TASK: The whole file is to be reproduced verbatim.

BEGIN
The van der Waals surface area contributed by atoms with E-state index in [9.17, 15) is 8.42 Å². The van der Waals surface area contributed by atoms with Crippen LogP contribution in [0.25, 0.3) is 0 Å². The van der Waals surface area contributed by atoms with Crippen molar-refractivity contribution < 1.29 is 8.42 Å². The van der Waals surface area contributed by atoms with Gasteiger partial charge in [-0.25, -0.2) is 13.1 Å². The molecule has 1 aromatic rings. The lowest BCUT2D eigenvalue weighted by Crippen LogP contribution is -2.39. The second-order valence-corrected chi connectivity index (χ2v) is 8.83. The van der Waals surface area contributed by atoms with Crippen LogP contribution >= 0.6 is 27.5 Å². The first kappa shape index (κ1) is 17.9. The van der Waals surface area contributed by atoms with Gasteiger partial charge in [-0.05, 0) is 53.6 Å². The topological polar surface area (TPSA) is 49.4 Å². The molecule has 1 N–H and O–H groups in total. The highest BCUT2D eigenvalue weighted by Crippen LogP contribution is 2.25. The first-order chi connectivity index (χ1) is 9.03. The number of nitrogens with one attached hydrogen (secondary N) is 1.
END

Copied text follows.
The van der Waals surface area contributed by atoms with E-state index in [9.17, 15) is 8.42 Å². The van der Waals surface area contributed by atoms with Crippen LogP contribution in [0.25, 0.3) is 0 Å². The van der Waals surface area contributed by atoms with Crippen molar-refractivity contribution < 1.29 is 8.42 Å². The van der Waals surface area contributed by atoms with Gasteiger partial charge in [-0.25, -0.2) is 13.1 Å². The molecule has 1 aromatic rings. The lowest BCUT2D eigenvalue weighted by Crippen LogP contribution is -2.39. The second-order valence-corrected chi connectivity index (χ2v) is 8.83. The van der Waals surface area contributed by atoms with Crippen LogP contribution >= 0.6 is 27.5 Å². The first kappa shape index (κ1) is 17.9. The van der Waals surface area contributed by atoms with Gasteiger partial charge in [-0.05, 0) is 53.6 Å². The topological polar surface area (TPSA) is 49.4 Å². The molecule has 1 N–H and O–H groups in total. The highest BCUT2D eigenvalue weighted by Crippen LogP contribution is 2.25. The first-order chi connectivity index (χ1) is 9.03. The number of nitrogens with one attached hydrogen (secondary N) is 1.